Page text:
Lecture 3 Creative Thinking (2)

Lecture 3 Creative Thinking (2) - CC2002 Semester One 11/12...

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Unformatted text preview: CC2002 Semester One 11/12 Creative and Critical Thinking 創創創創創創創創創 Lecture 3 Creative Thinking (II): Creative Problem Solving and Six Thinking Hats 1 Can you identify the figure? • Do you focus on the space? Or do you focus on the shape? Thinkertoys, page IX 2 Michael Michalko, A matter of perspective • There is no absolute rightness or wrongness in your judgment. • But the same thing can mean differently if you change your viewpoint. 3 What are the differences? 4 Problem Solving requires creativity • Sometimes when a problem is identified and solved, it is not because the person has a high IQ or he is highly rational. • Rather, it is that the person changes his or her established way of doing things. • Such a change involves an alternation of pattern in the person’s perception of the objects. 5 The Use of Pattern • The existence of patterns can enable people to deal with ordinary business in an efficient way. • People tend to treat similar things in a similar manner. • Patterns involve what we called rules, habits and ordinary expectations. 6 Pattern & Perception • The H and A are identical in shape. But we do not read them as “TAE CHT” or in any other way. • The reason is that ordinary expectation is so strong that it influences us to see what we expect to see. Michael Michalko, Thinkertoys, p. 7 10 • Try not to see it as “THE CAT”. Can you do it? What do Pattern­Switching & Humour • The characteristic of humour involves the making of a sudden switch in the agent’s perception of a scenario. Examples (1) 要要要要要要要要要要要要要 ? (2) A 要要要要要要要要要要要要要要要要要要要要要要要要要要要要要要要要要 B 要要要要要要要要 A 要要要要要要要要 8 Trying new routes • Normal Pattern • A Switch of Pattern • Sometimes when we break new grounds and try different paths, we will cause surprises and new discovery may be made. 9 Absurdity can be useful! • Sometimes it is worth to step on forbidden grounds. • Trying something provocative in your deliberation. It can serve as a stepping stone for a fruitful outcome. 10 How do we improve toothbrushes? 11 Why are they better? How do we perceive the situation before they are improved? 12 More changes and innovations? What might be the assumptions that underlie these changes? • Two­sided Brushes? • Handle for Infants? 13 What problems do they address? How effective would these inventions be? • With flashes & songs? • 要要要要 ? 14 Creativity & Value • Remember that creativity is the process of generating something new that has value. Many original concepts are new but have no value. • A creation is something original that has value and can enable the process of problem solving in the practical world. • Product innovation is one element in which creativity comes into play. Innovation can also operate at the marketing level as well as the management level. 15 The elevator problem 12 minutes You are the engineer of this commercial building. In this 70­storey building, there are 8 elevators. However, lately, the management of the building has received a lot of complaints from their tenants that the waiting time for elevators is too long and intolerable, especially during peak hours. You are quite surprised by the tenants’ complaints since the speed of the elevators is already at optimal as allowed by the most advance technology available. You are also very puzzled, since there is no way that you can add extra elevators to the building since everything is now constrained by the structure of the building. However, you are not handed down with this problem and you have to come up with a solution for the situation. 16 Steps of Problem Solving 1. What is the situation or the environment? 2. How do you pinpoint the problem? 3. What is the strategy you adopt to deal with the problem that you identified? 4. What are the assumptions behind the strategies? 5. How effective is the strategy? 6. Is there any new problem? What would be the new situation? ... (go back to 1. for a second phase of CPS.) 17 The Cycle of CPS 18 CPS: The Elevators’ Problem 1. What is the situation or the environment? Ans.: There are complaints about the waiting time from the tenants. 2. How do you pinpoint the problem? Ans.: (1) The elevators have been too slow or there are not enough of them; or, (2) The passengers feel that they have been waiting too long. 19 CPS: The Elevators’ Problem 3. What is the strategy you adopt to deal with the problem that you identified? Ans.: (1) Build a bridge to a building; or, (2) Division of elevator service, i.e. elevators are divided to serve designated storeys (3) Parachute jumping for those who are in a hurry; or, (4) Install mirrors or TV by the sides of the lobby, etc. 4. What are the assumptions behind the strategies? Ans.: The tenants’ discontents originate from the lack of distraction in the lobby. 5. How effective are the strategies? 6. Is there any new problem? What is the new situation? ... 20 First stage of CPS: Identifying Problems 1. 2. What is the situation or the environment? How do you pinpoint the problem? • In this stage, our aims are • (1) to establish the objectives, and (2) to determine what will constitute evidence that the problem has been solved. Key questions to ask in relation to the first set of questions: (1) What did happen or will happen? (2) How did it or will it occur? (3) Why did it occur? Source: James M. Higgins, 101 Creative Problem Solving Techniques, pp.20­26 21 Second Stage of CPS: Strategies & Assumptions 3. What is the strategy you adopt to deal with the problem that you identified? 4. What are the assumptions behind the strategies? • In this stage, we will be pondering about the factors that may affect the potential success of our solution. Creative techniques for generating strategies can help us develop many more solutions than we might come up with otherwise. • The operation of this stage will involve critical as well as creative thinking. • Source: James M. Higgins, 101 Creative Problem Solving Techniques, pp.20­26. 22 Third Stage of CPS: Implementation & Control 5. How effective is the strategy? 6. Is there any new problem? What would be the new situation? • • • In this stage, we estimate the extent to which the actions we took have solved the problem. This is a stage that we anticipate and overcome obstacles. In this stage we also foresee further problems and new opportunities. Source: James M. Higgins, 101 Creative Problem Solving Techniques, pp.20­26 23 Case Study Apply the CPS to the following example and examine the thought process that may have involved when the new product is introduced. 24 Now let’s turn to a useful technique of problem solving developed by Edward de Bono… 25 Six Thinking Hats 'Six Thinking Hats' is a technique used to tackle problems and make decisions from a number of important perspectives. This forces you to move outside of your habitual thinking style, and helps you get a more rounded view of a situation. If you deal with a problem with the 'Six Thinking Hats' technique, then you will solve it using all approaches. Your decisions and plans will mix ambition, skill in execution, public sensitivity, creativity and good contingency planning. 26 What is a Hat? A Hat indicates a role. When people start thinking along a certain role, they adopt a certain direction of thinking. (page 5, Six Thinking Hats) 27 Hats can be changed at will The Six Thinking Hats are not used for describing categories of people. Rather, hats represent only modes of behaviour. “Every person must be able, and skilled to look in all the directions.” Page 7 28 Colours They represent different Directions of Thought. They enable people to visualize and makes the imagining easier. When we change to a hat with a different colour, we adopt a different rule of thought. 29 Functions of each colour White Hat: Neutral and objective. It is about facts and figures. Red Hat: Anger, rage and emotion. It gives the emotional view. Black Hat: Somber and serious, careful and cautious. It points out the weakness in an idea. Yellow Hat: Sunny and optimistic. It covers hope and positive thinking. 30 Functions Green Hat: Grass, vegetation, abundant, fertile and growth. It indicates creativity and new ideas. Blue Hat: Cool. Colour of the sky. It is above everything. Control. Organization of the thinking process. 31 32 要要要要要要要要要要要要要要要要要要要要要要要 要要要要要要要要要要要要要要要要要要要要要要要 要要要要要要要要要要要要要要要 要要要要要要要 要要要要要要要要要要要要要要要要要 要要要要要要要要要要要要要要要要要要要要要要 要要要要要要要要要要要要要要要要要 要要要要要要要要要要要要要要要要要要要要 要要要要要要要要要要要要要要要要 33 Six Thinking Hats • White Hat: With this thinking hat you focus on the data available. Look at the information you have, and see what you can learn from it. Look for gaps in your knowledge, and either try to fill them or take account of them. This is where you analyze past trends, and try to extrapolate from historical data. 34 Six Thinking Hats Red Hat: 'Wearing' the red hat, you look at problems using intuition, gut reaction, and emotion. Also try to think how other people will react emotionally. Try to understand the responses of people who do not fully know your reasoning. 35 Six Thinking Hats Black Hat: Using black hat thinking, look at all the bad points of the decision. Look at it cautiously and defensively. Try to see why it might not work. This is important because it highlights the weak points in a plan. It allows you to eliminate them, alter them, or prepare contingency plans to counter them. 36 Six Thinking Hats Black Hat: Black Hat thinking helps make your plans 'tougher' and more resilient. It can also help you spot fatal flaws and risks before you embark on a course of action. Black Hat thinking is one of the real benefits of this technique, as many successful people get so used to thinking positively that often they cannot see problems in advance. This leaves them under­prepared for difficulties. 37 Six Thinking Hats • Yellow Hat: The yellow hat helps you think positively. It is the optimistic viewpoint that helps you see all the benefits of the decision and the value in it. Yellow Hat thinking helps you keep going when everything looks gloomy and difficult. 38 Six Thinking Hats • Green Hat: The Green Hat stands for creativity. This is where you can develop creative solutions to a problem. It is a freewheeling way of thinking, in which there is little criticism of ideas. A whole range of creativity tools can help you here. 39 Six Thinking Hats • Blue Hat: In addition to making summaries and conclusions, the Blue Hat also stands for process control. This is the hat worn by people chairing meetings. When running into difficulties because ideas are running dry, they may direct activity into Green Hat thinking. When contingency plans are needed, they will ask for Black Hat thinking, etc. 40 Six Thinking Hats Key points: 1 Six Thinking Hats is a good technique for looking at the effects of a decision from a number of different points of view. 2 It allows necessary emotion and scepticism to be brought into what would otherwise be purely rational decisions. It opens up the opportunity for creativity within decision making. The technique also helps, for example, persistently pessimistic people become more positive and creative. 41 Six Thinking Hats Key points: 3 Plans developed using the '6 Thinking Hats' technique will be sounder than would otherwise be the case. It may also help you avoid public relation mistakes, and give you good reasons to avoid wrong­headed commitments. 42 Reference James M. Higgins, 101 Creative Problem Solving Techniques, revised edition, US: New Management Pub. Co., 2005. Edward De Bono, Six Thinking Hats, 2nd edition, Penguin Books Ltd., 2000. Edward De Bono, Thinking course, BBC Worldwide limited, 2005. Edward De Bono, Lateral Thinking : Creativity Step by Step, London: HarperCollins, 1973. 43 ...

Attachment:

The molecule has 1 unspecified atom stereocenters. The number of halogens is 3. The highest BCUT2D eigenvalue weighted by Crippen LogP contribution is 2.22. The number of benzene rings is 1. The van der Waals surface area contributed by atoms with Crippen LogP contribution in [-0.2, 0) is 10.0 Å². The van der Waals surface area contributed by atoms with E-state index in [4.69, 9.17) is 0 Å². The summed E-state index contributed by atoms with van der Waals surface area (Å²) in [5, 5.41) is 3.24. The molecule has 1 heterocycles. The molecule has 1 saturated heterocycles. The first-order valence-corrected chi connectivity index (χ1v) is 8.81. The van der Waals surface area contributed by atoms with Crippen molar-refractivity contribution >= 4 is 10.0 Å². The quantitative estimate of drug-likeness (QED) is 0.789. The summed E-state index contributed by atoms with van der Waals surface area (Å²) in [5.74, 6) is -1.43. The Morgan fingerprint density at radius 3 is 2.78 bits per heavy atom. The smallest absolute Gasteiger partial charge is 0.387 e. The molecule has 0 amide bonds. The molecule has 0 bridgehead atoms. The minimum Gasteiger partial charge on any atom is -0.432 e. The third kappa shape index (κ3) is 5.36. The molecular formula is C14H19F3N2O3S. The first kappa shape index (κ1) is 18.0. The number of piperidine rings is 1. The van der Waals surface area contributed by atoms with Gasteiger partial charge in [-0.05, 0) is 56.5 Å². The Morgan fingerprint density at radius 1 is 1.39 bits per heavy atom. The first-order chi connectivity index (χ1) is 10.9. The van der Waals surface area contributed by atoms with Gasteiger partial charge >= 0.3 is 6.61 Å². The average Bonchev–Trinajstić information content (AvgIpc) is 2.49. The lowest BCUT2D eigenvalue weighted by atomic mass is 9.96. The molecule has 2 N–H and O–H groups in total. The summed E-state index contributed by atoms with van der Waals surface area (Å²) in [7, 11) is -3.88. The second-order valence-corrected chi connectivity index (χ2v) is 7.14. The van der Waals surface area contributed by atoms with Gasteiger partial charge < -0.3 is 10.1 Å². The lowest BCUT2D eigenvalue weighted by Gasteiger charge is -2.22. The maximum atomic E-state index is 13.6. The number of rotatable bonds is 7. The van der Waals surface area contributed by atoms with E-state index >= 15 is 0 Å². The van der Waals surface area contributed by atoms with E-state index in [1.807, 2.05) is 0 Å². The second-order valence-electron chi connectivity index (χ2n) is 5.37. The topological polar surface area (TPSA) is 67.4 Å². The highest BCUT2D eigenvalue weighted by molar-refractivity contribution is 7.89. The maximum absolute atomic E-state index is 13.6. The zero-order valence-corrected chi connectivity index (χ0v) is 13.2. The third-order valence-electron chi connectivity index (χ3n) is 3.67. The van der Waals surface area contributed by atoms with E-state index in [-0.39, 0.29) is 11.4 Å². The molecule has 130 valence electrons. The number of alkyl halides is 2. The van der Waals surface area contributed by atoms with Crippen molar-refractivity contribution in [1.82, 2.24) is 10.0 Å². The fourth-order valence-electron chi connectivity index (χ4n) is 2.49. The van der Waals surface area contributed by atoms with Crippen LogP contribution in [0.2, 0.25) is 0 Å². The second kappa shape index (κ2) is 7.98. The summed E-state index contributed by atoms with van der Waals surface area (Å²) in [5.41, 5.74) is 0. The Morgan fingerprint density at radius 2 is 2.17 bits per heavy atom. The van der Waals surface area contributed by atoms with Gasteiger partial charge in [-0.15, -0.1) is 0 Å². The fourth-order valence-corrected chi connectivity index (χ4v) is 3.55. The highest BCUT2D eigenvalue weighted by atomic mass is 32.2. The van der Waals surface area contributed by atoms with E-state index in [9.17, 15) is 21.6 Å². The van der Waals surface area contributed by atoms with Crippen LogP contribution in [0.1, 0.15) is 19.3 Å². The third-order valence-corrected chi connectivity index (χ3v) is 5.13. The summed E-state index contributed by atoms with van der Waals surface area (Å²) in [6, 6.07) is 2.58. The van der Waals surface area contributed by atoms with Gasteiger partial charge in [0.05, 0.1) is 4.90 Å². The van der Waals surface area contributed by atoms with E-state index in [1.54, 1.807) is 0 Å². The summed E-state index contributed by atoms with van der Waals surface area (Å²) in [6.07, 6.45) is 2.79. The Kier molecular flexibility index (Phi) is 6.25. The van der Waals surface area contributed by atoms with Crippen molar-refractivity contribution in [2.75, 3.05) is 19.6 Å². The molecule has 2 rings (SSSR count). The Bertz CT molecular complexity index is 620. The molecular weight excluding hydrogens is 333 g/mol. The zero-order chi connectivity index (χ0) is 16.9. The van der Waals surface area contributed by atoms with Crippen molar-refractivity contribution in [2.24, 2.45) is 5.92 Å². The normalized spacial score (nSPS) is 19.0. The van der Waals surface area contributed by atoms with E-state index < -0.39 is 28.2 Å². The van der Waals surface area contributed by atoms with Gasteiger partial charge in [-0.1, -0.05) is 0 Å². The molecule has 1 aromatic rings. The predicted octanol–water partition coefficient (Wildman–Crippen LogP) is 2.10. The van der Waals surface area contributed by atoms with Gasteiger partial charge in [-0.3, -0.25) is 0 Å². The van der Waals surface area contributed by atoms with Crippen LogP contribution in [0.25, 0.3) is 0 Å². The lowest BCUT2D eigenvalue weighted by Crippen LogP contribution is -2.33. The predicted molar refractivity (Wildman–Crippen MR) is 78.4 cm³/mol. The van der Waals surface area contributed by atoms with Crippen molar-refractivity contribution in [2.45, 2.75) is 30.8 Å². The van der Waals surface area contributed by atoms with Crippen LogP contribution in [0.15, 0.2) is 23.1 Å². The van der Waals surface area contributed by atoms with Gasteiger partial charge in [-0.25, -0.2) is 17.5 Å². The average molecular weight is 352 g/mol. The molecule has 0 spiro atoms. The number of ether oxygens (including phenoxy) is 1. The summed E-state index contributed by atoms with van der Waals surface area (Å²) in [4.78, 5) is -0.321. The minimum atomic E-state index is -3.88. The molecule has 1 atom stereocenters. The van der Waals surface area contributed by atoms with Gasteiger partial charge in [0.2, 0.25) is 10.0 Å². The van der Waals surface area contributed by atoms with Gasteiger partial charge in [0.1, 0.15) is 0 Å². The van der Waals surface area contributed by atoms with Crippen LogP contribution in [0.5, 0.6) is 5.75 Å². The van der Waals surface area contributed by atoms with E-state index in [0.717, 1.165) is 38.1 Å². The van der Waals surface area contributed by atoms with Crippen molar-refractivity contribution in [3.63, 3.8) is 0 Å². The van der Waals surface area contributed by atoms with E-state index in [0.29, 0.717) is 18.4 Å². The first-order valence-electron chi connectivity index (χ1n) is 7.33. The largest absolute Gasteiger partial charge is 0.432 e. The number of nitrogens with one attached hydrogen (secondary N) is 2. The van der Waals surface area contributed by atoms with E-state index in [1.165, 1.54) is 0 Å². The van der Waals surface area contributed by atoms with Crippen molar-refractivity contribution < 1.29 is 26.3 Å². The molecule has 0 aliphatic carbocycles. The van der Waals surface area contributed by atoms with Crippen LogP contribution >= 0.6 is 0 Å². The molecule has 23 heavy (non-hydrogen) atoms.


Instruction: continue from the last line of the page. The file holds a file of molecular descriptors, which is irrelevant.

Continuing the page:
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This note was uploaded on 03/17/2012 for the course COMP 3868 taught by Professor Keithchan during the Spring '97 term at Hong Kong Polytechnic University.